Originally Posted by AtomicDumpling
Interestingly, the Reds had the highest batting average of any team during the playoffs this year. They scored more runs than any other team in the first round.
The Reds got 15 more hits than the Giants did, and even outhit the Giants in the infamous Game 5.
During the regular season the Reds had a league average batting average (.251) and a better than average slugging percentage (.411). Their OBP (.315) was too low, and only 4 NL teams were worse. The Reds finished 9th in the NL in runs scored.
Batting average does not correlate very well with scoring, certainly nowhere near as well as OBP and SLG do.
The Reds' problem offensively this year was OBP. It didn't help that the lowest OBP hitters spent most of their time at the top of the lineup. If they had batted lower in the lineup it would have led to a better team OBP and more runs scored over the course of the season. If not for Joey Votto the Reds' OBP would have been atrocious, maybe even the worst in the league. Votto's .474 OBP this year was the best in the majors since Barry Bonds' string of steroid-fueled seasons.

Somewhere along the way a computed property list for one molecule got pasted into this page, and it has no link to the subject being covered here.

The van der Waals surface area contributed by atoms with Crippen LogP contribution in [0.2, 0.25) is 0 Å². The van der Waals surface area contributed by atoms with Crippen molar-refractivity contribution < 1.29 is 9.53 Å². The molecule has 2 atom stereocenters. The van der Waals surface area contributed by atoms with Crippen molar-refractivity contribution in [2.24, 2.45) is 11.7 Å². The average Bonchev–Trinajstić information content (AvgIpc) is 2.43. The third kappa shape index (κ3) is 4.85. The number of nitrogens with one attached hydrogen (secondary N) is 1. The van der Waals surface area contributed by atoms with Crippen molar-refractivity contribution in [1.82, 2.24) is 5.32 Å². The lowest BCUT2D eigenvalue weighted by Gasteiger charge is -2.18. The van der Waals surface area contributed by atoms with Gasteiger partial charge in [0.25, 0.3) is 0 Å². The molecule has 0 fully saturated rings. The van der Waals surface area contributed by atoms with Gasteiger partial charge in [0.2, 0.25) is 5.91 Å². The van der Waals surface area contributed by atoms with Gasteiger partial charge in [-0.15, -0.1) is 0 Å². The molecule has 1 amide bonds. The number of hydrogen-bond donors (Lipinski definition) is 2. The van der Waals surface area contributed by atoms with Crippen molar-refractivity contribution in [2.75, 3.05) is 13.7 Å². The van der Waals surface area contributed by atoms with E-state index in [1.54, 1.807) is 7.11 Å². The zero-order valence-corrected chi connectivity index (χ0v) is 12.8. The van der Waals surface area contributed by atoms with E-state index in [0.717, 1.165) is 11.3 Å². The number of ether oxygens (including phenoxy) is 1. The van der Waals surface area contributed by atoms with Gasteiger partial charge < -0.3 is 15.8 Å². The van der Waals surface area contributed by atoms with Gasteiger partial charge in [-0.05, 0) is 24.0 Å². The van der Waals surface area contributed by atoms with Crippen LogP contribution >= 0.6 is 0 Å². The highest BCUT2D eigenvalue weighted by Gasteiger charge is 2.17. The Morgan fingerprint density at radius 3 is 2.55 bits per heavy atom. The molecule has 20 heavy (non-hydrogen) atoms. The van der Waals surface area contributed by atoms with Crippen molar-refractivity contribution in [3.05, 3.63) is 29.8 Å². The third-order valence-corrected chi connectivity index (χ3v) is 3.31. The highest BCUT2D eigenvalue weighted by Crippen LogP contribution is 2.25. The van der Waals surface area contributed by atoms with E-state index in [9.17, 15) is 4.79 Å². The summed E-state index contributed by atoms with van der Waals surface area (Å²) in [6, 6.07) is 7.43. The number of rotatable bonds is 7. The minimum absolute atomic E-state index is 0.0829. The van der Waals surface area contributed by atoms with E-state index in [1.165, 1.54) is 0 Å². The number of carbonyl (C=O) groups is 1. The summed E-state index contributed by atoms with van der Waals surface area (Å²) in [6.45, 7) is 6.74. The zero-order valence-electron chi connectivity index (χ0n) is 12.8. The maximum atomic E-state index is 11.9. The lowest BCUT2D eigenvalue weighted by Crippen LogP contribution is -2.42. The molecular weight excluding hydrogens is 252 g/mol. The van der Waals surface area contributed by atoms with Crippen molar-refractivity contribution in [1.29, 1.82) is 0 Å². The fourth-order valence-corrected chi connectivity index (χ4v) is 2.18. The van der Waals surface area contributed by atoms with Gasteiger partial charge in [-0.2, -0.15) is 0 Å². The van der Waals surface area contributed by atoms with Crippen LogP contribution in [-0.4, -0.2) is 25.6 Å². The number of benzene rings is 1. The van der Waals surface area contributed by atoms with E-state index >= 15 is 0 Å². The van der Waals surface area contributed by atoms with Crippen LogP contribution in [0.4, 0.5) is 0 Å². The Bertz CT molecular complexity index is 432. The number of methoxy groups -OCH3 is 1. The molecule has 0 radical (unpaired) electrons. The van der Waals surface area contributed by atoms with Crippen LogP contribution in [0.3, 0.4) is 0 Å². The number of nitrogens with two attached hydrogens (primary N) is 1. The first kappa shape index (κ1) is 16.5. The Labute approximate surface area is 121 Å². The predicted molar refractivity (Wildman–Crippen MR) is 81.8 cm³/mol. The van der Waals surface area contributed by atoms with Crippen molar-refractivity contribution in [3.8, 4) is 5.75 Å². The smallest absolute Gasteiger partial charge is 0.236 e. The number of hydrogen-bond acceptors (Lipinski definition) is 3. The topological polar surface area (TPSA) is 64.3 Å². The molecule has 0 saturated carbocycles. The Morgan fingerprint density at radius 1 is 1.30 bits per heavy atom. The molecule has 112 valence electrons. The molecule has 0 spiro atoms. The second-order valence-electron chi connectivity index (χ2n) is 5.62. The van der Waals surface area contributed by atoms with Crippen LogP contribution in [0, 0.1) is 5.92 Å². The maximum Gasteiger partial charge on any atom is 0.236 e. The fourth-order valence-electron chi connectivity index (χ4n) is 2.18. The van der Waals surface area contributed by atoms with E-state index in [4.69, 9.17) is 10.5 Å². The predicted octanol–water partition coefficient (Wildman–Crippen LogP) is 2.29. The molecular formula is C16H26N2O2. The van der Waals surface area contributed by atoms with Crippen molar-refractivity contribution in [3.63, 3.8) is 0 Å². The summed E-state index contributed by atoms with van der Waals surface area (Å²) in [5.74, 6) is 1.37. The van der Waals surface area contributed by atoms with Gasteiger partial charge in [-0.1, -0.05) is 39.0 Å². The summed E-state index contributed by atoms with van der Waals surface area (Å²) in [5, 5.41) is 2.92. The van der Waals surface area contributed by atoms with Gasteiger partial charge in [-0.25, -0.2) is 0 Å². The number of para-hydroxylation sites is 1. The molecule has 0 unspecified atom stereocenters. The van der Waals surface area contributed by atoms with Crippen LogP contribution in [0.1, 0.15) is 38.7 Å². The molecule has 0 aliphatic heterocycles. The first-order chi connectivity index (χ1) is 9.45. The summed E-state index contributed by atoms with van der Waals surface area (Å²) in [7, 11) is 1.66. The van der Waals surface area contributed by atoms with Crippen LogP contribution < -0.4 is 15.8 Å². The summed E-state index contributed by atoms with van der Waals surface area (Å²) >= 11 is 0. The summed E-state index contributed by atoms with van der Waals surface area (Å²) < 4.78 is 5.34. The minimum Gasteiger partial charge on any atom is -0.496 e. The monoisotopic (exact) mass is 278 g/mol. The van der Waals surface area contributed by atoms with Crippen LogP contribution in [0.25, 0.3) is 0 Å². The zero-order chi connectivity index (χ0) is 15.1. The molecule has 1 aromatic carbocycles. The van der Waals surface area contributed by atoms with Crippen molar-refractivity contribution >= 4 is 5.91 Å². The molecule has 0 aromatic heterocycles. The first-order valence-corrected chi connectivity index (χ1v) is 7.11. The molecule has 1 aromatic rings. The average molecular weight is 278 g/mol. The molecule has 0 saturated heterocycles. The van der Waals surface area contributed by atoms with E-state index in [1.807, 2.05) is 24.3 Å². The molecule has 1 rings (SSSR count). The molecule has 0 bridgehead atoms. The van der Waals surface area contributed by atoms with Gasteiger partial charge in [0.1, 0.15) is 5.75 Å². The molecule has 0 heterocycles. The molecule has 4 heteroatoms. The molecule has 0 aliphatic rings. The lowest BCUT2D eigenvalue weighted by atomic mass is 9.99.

According to ESPN, the Reds were below average in BOTH BA and OBP. BA was .251 and league average was .254. There is no reason to distinguish so heavily between the two. The Reds are deficient in both categories.
And while Votto's OBP dramatically improved the team's OBP, his BA did the same. He hit .337. The only other regular above .280 was Phillips, at .281.
The Reds are a team that hits for power but not for average, not for OBP. And I agree with you that in MANY areas, Votto's outstanding numbers improve the team's overall average. Just as Chapman's numbers dramatically improved the bullpen stats. So we have to look deeper sometimes than just overall team average.
As for the playoffs, the Reds did score a lot of runs in the first two games, but only got 8 in the last three, and of course gave up a bunch in games four and five. The failures in those last three games include hitting, pitching, and defense.
For the Reds offense to be top notch they need more lefty/righty balance, more contact, more OBP. They can live with slightly less power to make the trade off. I've felt this way all year.